How Did We Do It?
Us older folks, or I guess it would be more politically correct to say "youth deprived" or "age enhanced," have lived a most dangerous but adventurous life. Looking back, it's hard to believe that we have lived as long as we have.
As children, we would ride in cars with no seat belts or air bags. Riding in the back of a pickup truck on a warm day was always a special treat.
Our baby cribs were covered with bright colored lead-based paint.
We had no childproof lids on medicine bottles, doors, or cabinets, and when we rode our bikes, we had no helmets.
We drank water from the garden hose and not from a bottle.
We would spend hours building our go-carts out of scraps and then rode down the hill, only to find out we forgot the brakes. After running into the bushes a few times we learned to solve the problem.
We would leave home in the morning and play all day, as long as we were back when the streetlights came on. No one was able to reach us all day.
We played dodge ball and sometimes the ball would really hurt.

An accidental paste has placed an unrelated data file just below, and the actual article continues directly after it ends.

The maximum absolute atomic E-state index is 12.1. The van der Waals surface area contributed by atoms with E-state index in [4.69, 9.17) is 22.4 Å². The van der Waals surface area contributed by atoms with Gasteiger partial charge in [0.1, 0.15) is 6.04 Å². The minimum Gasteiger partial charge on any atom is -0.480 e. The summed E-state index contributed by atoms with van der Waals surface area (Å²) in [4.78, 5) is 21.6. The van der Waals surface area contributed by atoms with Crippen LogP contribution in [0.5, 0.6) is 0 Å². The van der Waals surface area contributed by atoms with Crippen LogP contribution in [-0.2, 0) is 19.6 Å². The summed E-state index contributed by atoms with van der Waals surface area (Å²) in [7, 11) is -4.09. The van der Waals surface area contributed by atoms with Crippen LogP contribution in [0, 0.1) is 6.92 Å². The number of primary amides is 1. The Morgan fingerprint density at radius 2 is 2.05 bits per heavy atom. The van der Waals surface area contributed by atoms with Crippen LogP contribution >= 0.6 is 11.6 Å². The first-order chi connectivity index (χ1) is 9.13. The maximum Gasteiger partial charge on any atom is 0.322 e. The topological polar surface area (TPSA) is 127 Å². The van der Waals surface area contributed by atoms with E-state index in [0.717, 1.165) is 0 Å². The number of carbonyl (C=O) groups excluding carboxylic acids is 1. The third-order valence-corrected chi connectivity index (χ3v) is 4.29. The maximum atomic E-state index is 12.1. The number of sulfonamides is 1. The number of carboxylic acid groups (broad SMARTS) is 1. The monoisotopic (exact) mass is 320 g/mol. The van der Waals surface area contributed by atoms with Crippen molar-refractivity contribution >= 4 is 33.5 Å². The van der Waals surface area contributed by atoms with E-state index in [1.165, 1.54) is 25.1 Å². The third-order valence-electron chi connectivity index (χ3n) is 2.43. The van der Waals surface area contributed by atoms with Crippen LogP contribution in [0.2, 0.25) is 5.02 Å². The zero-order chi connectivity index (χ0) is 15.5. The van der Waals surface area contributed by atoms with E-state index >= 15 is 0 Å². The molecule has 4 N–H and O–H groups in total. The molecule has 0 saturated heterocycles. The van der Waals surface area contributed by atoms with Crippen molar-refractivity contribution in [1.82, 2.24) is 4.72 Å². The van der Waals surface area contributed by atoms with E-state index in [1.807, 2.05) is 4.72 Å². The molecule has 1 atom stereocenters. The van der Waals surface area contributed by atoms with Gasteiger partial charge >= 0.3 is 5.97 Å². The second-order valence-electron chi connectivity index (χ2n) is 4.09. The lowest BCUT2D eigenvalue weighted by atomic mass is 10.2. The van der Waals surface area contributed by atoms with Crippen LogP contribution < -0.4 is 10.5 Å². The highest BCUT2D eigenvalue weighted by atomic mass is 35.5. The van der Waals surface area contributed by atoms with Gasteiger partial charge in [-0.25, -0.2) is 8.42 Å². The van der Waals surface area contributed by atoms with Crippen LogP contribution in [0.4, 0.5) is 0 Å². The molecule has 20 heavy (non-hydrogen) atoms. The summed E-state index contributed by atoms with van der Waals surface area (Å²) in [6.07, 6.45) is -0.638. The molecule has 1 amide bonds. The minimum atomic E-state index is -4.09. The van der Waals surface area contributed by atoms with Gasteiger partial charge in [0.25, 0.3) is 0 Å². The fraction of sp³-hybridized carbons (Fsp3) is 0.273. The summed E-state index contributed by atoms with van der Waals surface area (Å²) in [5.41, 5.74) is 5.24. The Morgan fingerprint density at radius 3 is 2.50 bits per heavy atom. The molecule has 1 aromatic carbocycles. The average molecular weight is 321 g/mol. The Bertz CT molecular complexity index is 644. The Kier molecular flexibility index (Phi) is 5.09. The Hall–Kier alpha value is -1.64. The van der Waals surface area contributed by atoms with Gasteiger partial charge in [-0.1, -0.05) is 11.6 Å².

We ate cupcakes, bread and butter, and drank sugar soda but we were never overweight; we were always outside playing.
Little League had tryouts and not everyone made the team. Those who didn't had to learn to deal with disappointment and learned to try harder.
Some students weren't as smart as others so they failed a grade and were held back to repeat the same grade.
That generation produced some of the best risk-takers and problem solvers.
We had freedom, failure, success and responsibility, and we learned how to deal with it all.
It's a wonder that any of our generation has survived to tell of that hazardous way of life.